Tuesday, February 11, 2020

CD Review: The Westerlies - Wherein Lies the Good


The Westerlies
Wherein Lies the Good
(Westerlies) www.westerliesmusic.com

The Mamas and the Papas used to say that when they harmonized together, their overtones added a fifth voice to their sound. That same sort of harmonic reaction seems to happen at various spots during Wherein Lies the Good, the third album by the brass quartet the Westerlies. The rich sound feels like the result of more than just two trumpets and two trombones. It doesn't feel the group overdubbed extra tracks either. Sections where it seems like flutes are creeping in the background is built on another technique where they let air escape from the sides of their mouths while playing (a process which is called "fluting"). The music just expands with sound, in a delightful, ear-tugging manner.

The Westerlies - Riley Mulherkar and newest member Chloe Rowlands on trumpet, Andy Clausen and Willem de Koch on trombones - reside at the corner of chamber group and jazz. They play composed pieces and, although improvisation might not be a major part of their work, they nevertheless depend on personal approaches to the instruments to bring their scores to life. On top of that, the four of them  can move like a single unit, as needed. The best example of that comes in "Golden Gate Gospel Train" where they create a singular wail of joy, building up to it and popping the cork with jaw-dropping precision.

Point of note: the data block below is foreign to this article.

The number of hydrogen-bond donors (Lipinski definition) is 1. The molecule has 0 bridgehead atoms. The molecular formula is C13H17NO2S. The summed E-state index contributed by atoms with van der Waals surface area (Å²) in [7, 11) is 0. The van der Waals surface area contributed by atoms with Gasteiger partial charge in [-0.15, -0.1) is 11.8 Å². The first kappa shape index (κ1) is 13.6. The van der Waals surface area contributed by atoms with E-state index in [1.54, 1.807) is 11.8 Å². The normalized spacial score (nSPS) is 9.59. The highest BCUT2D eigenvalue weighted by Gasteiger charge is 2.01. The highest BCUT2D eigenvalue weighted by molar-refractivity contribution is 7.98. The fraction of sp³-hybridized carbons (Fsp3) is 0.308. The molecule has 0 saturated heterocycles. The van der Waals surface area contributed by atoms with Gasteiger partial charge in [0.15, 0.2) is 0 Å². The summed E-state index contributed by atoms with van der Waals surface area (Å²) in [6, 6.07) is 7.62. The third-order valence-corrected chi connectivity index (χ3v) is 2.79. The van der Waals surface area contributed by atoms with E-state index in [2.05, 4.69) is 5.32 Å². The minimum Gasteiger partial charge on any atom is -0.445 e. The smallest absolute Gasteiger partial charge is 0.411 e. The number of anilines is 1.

That particular track introduces a five-song suite of gospel songs originally performed by the Golden Gate Quartet, a vocal group from the 1930s. All but one of the tunes lasts under two minutes, and while the melodies are built on bright, cheery lines, the Westerlies give them depth. This suite appears after another extended piece, the title track which was written by pianist Robin Holcomb, a long-time supporter of the group since their young days in Seattle. Consisting of 11 movements, "Wherein Lies the Good" includes quick fanfares, warm trombone melodies and moments where the group sounds like they're inhaling and exhaling as one, creating some effective dissonance as they go.

Along with other interpretations that speak volumes about the band's scope - two by Charles Ives, one by obscure singer-songwriter Judee Sill, one by avant pop singer Arthur Russell which they punctuate with dirty growls - each of the Westerlies contribute originals. Clausen's "Robert Henry," inspired by his nephew, features a minimal trumpet below the melody that eventually gives way to a slow section where a whine edges up before returning to the first part. Rowlands' "Laurie" expresses love for the late trumpeter and teacher Laurie Frink. De Koch's "Chickendog and Woodylocks" playfully recreates a childhood story from his grandmother and Mulkerhar's three-part "Entropy" closes the album with power.

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